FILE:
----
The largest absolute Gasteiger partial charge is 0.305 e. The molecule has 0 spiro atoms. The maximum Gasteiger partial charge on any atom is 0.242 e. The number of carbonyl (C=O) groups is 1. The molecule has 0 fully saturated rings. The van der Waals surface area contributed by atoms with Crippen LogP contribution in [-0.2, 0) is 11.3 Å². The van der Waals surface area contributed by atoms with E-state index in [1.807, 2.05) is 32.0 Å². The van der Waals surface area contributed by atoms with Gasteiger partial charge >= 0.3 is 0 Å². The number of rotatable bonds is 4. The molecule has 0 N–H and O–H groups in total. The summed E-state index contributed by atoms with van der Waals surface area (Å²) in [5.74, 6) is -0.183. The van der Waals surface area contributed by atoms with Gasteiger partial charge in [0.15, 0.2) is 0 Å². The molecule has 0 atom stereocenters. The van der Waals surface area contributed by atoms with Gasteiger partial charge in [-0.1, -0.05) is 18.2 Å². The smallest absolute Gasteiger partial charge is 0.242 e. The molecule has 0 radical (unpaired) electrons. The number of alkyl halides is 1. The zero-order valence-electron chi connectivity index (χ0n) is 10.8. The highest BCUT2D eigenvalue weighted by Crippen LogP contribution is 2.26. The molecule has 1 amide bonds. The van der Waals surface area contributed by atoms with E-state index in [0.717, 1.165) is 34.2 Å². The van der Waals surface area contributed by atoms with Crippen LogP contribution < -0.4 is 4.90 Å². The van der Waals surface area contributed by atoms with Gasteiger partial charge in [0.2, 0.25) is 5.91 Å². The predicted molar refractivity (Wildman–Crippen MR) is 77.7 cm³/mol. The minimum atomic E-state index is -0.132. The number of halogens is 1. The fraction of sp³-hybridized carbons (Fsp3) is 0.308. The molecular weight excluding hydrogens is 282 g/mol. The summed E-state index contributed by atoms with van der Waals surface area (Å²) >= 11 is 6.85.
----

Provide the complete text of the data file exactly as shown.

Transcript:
The largest absolute Gasteiger partial charge is 0.305 e. The molecule has 0 spiro atoms. The maximum Gasteiger partial charge on any atom is 0.242 e. The number of carbonyl (C=O) groups is 1. The molecule has 0 fully saturated rings. The van der Waals surface area contributed by atoms with Crippen LogP contribution in [-0.2, 0) is 11.3 Å². The van der Waals surface area contributed by atoms with E-state index in [1.807, 2.05) is 32.0 Å². The van der Waals surface area contributed by atoms with Gasteiger partial charge >= 0.3 is 0 Å². The number of rotatable bonds is 4. The molecule has 0 N–H and O–H groups in total. The summed E-state index contributed by atoms with van der Waals surface area (Å²) in [5.74, 6) is -0.183. The van der Waals surface area contributed by atoms with Gasteiger partial charge in [0.15, 0.2) is 0 Å². The molecule has 0 atom stereocenters. The van der Waals surface area contributed by atoms with Gasteiger partial charge in [-0.1, -0.05) is 18.2 Å². The smallest absolute Gasteiger partial charge is 0.242 e. The molecule has 0 radical (unpaired) electrons. The number of alkyl halides is 1. The zero-order valence-electron chi connectivity index (χ0n) is 10.8. The highest BCUT2D eigenvalue weighted by Crippen LogP contribution is 2.26. The molecule has 1 amide bonds. The van der Waals surface area contributed by atoms with E-state index in [0.717, 1.165) is 34.2 Å². The van der Waals surface area contributed by atoms with Crippen LogP contribution < -0.4 is 4.90 Å². The van der Waals surface area contributed by atoms with Gasteiger partial charge in [0.2, 0.25) is 5.91 Å². The predicted molar refractivity (Wildman–Crippen MR) is 77.7 cm³/mol. The minimum atomic E-state index is -0.132. The number of halogens is 1. The fraction of sp³-hybridized carbons (Fsp3) is 0.308. The molecular weight excluding hydrogens is 282 g/mol. The summed E-state index contributed by atoms with van der Waals surface area (Å²) >= 11 is 6.85.